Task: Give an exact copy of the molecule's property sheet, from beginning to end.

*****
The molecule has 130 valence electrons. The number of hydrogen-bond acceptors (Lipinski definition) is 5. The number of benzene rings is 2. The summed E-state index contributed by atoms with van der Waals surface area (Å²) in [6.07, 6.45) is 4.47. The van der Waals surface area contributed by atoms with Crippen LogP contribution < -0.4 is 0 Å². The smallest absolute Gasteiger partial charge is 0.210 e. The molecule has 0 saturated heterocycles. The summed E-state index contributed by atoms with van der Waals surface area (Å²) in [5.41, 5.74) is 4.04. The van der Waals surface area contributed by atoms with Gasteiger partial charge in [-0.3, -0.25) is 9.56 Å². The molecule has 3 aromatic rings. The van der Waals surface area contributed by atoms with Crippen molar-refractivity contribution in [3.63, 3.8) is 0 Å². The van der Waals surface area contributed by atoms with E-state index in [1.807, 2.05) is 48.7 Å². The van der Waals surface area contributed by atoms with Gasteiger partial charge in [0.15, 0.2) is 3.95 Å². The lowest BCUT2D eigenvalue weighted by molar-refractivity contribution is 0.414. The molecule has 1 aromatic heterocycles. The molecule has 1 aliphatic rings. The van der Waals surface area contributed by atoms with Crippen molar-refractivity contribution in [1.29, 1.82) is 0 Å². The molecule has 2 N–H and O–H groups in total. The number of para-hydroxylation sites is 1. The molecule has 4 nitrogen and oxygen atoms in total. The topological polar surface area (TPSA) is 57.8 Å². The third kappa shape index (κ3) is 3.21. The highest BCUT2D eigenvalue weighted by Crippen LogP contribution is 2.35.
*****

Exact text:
The molecule has 130 valence electrons. The number of hydrogen-bond acceptors (Lipinski definition) is 5. The number of benzene rings is 2. The summed E-state index contributed by atoms with van der Waals surface area (Å²) in [6.07, 6.45) is 4.47. The van der Waals surface area contributed by atoms with Crippen LogP contribution < -0.4 is 0 Å². The smallest absolute Gasteiger partial charge is 0.210 e. The molecule has 0 saturated heterocycles. The summed E-state index contributed by atoms with van der Waals surface area (Å²) in [5.41, 5.74) is 4.04. The van der Waals surface area contributed by atoms with Gasteiger partial charge in [-0.3, -0.25) is 9.56 Å². The molecule has 3 aromatic rings. The van der Waals surface area contributed by atoms with Crippen molar-refractivity contribution in [3.63, 3.8) is 0 Å². The van der Waals surface area contributed by atoms with E-state index in [1.807, 2.05) is 48.7 Å². The van der Waals surface area contributed by atoms with Gasteiger partial charge in [0.15, 0.2) is 3.95 Å². The lowest BCUT2D eigenvalue weighted by molar-refractivity contribution is 0.414. The molecule has 1 aromatic heterocycles. The molecule has 1 aliphatic rings. The van der Waals surface area contributed by atoms with Crippen molar-refractivity contribution in [1.29, 1.82) is 0 Å². The molecule has 2 N–H and O–H groups in total. The number of para-hydroxylation sites is 1. The molecule has 4 nitrogen and oxygen atoms in total. The topological polar surface area (TPSA) is 57.8 Å². The third kappa shape index (κ3) is 3.21. The highest BCUT2D eigenvalue weighted by Crippen LogP contribution is 2.35.